2. Students who place into the elementary level of the language will be required to take 102 and 201.
    3. Students who place into the intermediate level of the language will be required to take 201 and 202.

Ultimately, students who place into a level may choose to enroll in course at a lower-level; however, the lower level course will count as an elective and not towards their language requirements. These students must still complete the appropriate two three-credit hour classes for their placement level.
 

  • Students who choose to study a different foreign language than the one they studied in high school must pass both semesters of the elementary level of the new language (101 & 102).
     
  • Students who wish to enroll in Chinese must contact the Chinese section chief.
     
  • For a student whose native language is not English, the language requirement at The Citadel is automatically waived, and the student is allowed to substitute general electives for the waived language courses.

Strands Classes


The strands classes are the heart of The Citadel’s new General Education program. At the end of their first year, all day program students choose to concentrate on one of the following five themes (with associated course prefix in parentheses):

  • Technology & Innovation
  • Conflict & Resolution
  • Citizenship
  • Wellness
  • Nature & Sustainability

The students then enroll in a series, or strand, of classes, all organized according to the theme they have chosen. In following the same theme through different classes, students should be able to attain a deep understanding of their strand’s topic. The work that they do for these classes ought to reflect this deepening of understanding as they progress through the strand. Moreover, the students’ progression through the strands classes ought to promote their grasp of the General Education learning outcomes.

Strands classes will be offered every semester. Individual degree plans differ, but, as a rule, students will begin taking these strand classes in the first semester of their second year and will complete them in senior year. The classes may be special topics classes designed to address the strand theme, or they may be existing classes adapted for the theme.

English, History, Natural Science, and Social Science Strand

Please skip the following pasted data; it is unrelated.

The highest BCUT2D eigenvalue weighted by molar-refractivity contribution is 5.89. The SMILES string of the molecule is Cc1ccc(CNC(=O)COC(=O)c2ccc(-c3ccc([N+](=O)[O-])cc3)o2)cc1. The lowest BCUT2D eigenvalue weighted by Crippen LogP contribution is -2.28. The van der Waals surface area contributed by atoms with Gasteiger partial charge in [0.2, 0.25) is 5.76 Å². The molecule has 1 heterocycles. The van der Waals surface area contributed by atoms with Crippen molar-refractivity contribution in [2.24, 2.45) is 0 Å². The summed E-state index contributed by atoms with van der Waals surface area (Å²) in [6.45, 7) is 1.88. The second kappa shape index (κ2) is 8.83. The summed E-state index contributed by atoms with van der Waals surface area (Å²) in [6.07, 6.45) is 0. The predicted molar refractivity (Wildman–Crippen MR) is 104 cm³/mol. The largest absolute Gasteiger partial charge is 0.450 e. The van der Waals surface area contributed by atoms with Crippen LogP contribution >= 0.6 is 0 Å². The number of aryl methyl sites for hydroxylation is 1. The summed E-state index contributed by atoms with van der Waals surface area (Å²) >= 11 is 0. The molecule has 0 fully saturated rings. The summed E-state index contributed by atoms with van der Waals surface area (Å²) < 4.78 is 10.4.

Each thematic strand contains classes in English, History, Natural Science, and Social Science. Most students will take all four of these strand classes. Students pursuing degrees in the School of Engineering and certain other STEM fields will take English Strand, History Strand, and Social Science Strand but will substitute a lab Science class determined by their major for the Natural Science Strand.

Here are the generic course descriptions for these four strand courses. Note that the final digit of the course number (given in the generic description as X) will refer to the specific strand itself. So strand classes numbered 301 will be in the Technology & Innovation strand; 302 will be Conflict; 303, Citizenship; 304, Wellness; and 305, Nature & Sustainability.

Elective Strand


To go with the classes in English, History, Natural Science, and Social Science, every strand also has a requirement for an elective. Some degree programs have chosen to require LDRS 202 - Principled Leadership in American Government and Society  to satisfy the strand elective. Students in degree programs not using LDRS 202  as the strand elective have two ways to fulfill the elective requirement. They may take an Elective Strand class, or they may enroll in an additional ENGS, HISS, NTSS, or SCSS class from their strand.

Here is the generic course description for the Elective Strand class:

America’s Constitutional Heritage


The Citadel has created a new three-credit class, LDRS 202 - Principled Leadership in American Government and Society , which will be required as part of General Education starting in the fall of 2021. This new class will “provide instruction in the essentials of the United States Constitution, the Declaration of Independence, the Emancipation Proclamation, the Federalist Papers, and the study of American institutions and history, including African-American history, and ideals.” This class meets the criteria established by South Carolina law. Depending on the degree program, this class will replace either a general elective or the required strand elective.

The Third-Year Leadership Seminar (LDRS 371)


The Junior Leadership Seminar (LDRS 371 :Leadership in Organizations) is a required part of General Education. The student signature work assignments in the seminar will deal with leadership issues and will be assessed according to the students’ performance on the essential General Education outcomes (quantitative literacy, intercultural knowledge, and ethical reasoning).

Senior Capstone Class


Before graduating, every student in the undergraduate day program must successfully complete a capstone class in which the six essential General Education outcomes are assessed by means of a signature work project. The capstone class will in many cases be part of the student’s major curriculum. But some degree programs do not require a capstone class, and other degree programs have capstone classes that do not assess the six General Education outcomes. In those cases, students will take capstone classes taught through General Education. These General Education capstone classes will be taught for the first time in the fall of 2022.